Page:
And if the remote command was

cd exampledirectory && find . …

then all paths in filelist would be relative to remoteuser's ~/exampledirectory. rsync should use remoteuser@remotemachine:exampledirectory. Without --no-relative the local path would be


which looks like the one where --no-relative was used. The option still makes a difference for subdirectories. If the (remote) file was …/exampledirectory/foo/examplefile123.tar.gz then you would get




depending on whether or not you used --no-relative.

Hints and improvements

  • --files-from=- will make rsync read its stdin. You want a single command, so this will be very useful:

    ssh … 'find …' | rsync … --files-from=- …
  • You were talking about "the needed file", one file; but in general you may get multiple paths from find. rsync will have no problem in processing them all. There are few ways to limit what you get:

    1. More restrictive find. E.g. find … -print -quit (if -quit is supported) to get just one result (but it may not be the one you expect).
    2. Filtering on the remote side. E.g. ssh … 'find … | sort -R | head -n 1' to get just one result, randomly chosen.
    3. Filtering on the local side. E.g. ssh … 'find …' | sort -R | head -n 1.

    In general filtering on the remote side will reduce the amount of data your ssh pulls. But if the remote machine is slow/limited and the filter stresses the CPU or requires lot of memory, you may want to pull more data and parse it on the local side.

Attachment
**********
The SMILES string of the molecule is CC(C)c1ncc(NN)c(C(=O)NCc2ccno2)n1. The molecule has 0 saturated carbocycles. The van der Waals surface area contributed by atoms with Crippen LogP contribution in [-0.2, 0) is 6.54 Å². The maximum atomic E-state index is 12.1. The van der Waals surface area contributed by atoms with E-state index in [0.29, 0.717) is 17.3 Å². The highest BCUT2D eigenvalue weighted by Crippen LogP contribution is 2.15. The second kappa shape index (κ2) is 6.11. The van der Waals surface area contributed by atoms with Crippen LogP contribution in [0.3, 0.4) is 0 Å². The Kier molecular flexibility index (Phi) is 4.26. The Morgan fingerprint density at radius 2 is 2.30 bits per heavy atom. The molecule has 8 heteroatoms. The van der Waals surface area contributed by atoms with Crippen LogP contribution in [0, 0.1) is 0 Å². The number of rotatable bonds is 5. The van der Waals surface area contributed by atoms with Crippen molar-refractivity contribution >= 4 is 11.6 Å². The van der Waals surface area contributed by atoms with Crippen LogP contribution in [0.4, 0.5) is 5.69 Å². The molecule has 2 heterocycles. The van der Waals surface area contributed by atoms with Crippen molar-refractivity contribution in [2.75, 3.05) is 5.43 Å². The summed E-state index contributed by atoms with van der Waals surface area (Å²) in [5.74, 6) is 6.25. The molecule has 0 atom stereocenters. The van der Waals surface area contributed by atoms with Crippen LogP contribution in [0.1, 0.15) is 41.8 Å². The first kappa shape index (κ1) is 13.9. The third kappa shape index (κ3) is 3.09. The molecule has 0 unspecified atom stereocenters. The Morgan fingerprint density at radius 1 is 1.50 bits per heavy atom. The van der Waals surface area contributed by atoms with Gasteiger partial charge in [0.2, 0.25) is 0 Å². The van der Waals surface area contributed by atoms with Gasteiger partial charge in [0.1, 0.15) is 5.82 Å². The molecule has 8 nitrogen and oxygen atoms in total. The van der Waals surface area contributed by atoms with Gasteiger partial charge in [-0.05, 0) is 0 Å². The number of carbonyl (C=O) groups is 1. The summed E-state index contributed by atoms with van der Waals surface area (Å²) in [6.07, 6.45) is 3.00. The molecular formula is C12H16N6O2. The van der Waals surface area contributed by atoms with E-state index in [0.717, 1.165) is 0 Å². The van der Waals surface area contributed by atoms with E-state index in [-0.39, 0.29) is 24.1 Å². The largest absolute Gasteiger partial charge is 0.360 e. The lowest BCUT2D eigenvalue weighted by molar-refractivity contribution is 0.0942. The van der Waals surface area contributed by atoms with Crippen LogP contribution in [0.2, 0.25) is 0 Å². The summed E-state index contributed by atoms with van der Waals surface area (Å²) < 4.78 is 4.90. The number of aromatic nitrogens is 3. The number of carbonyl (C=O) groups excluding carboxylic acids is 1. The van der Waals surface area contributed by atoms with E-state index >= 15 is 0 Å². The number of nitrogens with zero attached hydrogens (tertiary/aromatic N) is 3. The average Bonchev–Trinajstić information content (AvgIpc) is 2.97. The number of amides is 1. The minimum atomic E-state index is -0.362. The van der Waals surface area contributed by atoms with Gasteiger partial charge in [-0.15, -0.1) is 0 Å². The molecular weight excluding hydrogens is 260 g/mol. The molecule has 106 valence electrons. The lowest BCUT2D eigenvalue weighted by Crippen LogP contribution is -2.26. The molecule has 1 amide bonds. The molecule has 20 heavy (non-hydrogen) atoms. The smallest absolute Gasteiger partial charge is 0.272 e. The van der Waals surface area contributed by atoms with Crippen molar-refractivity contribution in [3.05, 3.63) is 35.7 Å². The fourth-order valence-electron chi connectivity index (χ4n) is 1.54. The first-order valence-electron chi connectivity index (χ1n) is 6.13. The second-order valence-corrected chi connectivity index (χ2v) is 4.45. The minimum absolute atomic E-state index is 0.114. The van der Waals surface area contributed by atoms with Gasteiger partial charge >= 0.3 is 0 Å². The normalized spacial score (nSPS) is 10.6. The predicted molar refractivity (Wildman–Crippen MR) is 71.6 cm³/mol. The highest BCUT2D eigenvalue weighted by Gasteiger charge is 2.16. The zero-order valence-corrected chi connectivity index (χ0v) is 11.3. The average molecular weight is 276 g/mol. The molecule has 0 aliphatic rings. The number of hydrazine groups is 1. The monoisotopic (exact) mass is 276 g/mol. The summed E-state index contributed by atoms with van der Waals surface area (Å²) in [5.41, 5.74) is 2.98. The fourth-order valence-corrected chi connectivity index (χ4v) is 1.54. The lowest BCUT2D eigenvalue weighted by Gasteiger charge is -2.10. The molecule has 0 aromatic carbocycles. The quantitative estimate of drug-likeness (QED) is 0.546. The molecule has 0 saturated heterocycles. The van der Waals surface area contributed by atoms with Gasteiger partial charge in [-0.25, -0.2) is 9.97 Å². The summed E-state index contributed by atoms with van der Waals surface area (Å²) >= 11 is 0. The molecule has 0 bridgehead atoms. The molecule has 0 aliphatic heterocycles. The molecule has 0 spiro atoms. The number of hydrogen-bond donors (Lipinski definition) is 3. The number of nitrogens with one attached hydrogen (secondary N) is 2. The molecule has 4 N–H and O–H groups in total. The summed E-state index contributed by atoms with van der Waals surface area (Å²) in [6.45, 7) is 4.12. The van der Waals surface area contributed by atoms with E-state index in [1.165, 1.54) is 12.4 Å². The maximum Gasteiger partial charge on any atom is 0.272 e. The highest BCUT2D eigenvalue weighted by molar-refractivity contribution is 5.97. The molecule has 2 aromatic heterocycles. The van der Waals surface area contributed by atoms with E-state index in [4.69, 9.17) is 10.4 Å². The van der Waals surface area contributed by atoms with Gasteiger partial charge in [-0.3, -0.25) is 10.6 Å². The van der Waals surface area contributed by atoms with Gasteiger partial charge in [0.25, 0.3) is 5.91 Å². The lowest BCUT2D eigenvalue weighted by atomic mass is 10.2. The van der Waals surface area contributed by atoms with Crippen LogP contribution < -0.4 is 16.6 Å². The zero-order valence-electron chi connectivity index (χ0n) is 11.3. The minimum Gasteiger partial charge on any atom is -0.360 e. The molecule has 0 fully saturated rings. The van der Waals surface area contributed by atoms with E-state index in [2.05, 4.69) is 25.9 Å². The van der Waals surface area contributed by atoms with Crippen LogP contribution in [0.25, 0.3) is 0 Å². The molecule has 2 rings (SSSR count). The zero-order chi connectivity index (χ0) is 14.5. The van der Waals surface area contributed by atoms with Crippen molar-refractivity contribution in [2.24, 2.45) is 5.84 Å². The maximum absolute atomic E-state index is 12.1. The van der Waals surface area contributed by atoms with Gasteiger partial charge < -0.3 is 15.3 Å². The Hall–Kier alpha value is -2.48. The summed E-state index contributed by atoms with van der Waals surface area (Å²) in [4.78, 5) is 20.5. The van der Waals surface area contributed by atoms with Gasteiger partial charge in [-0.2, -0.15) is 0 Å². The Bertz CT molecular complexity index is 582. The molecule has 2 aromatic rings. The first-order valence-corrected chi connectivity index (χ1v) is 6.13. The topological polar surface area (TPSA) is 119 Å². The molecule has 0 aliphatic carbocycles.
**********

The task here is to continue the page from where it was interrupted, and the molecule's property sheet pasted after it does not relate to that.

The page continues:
• In Linux filenames can contain newline characters. If this happens in your case then a single path will look like multiple entries in the list. rsync will try to retrieve nonexistent (or wrong) files (or existing directories!). If find on the remote side supports -print0 (it may or may not), use it as the final action, along with -0 option of rsync. The entries will be null-terminated. The commands will look like this:

    ssh … 'find … -print0' > filelist
    rsync -0 …

    Note if you want to process/filter the list before passing to rsync, all tools you use must treat null characters as delimiters.

You can combine these hints. Example:

ssh … 'find … -print0 | head -z -n 1' | rsync -0 … --files-from=- …

Your Answer

By clicking “Post Your Answer”, you agree to our terms of service and acknowledge that you have read and understand our privacy policy and code of conduct.

Not the answer you're looking for? Browse other questions tagged or ask your own question.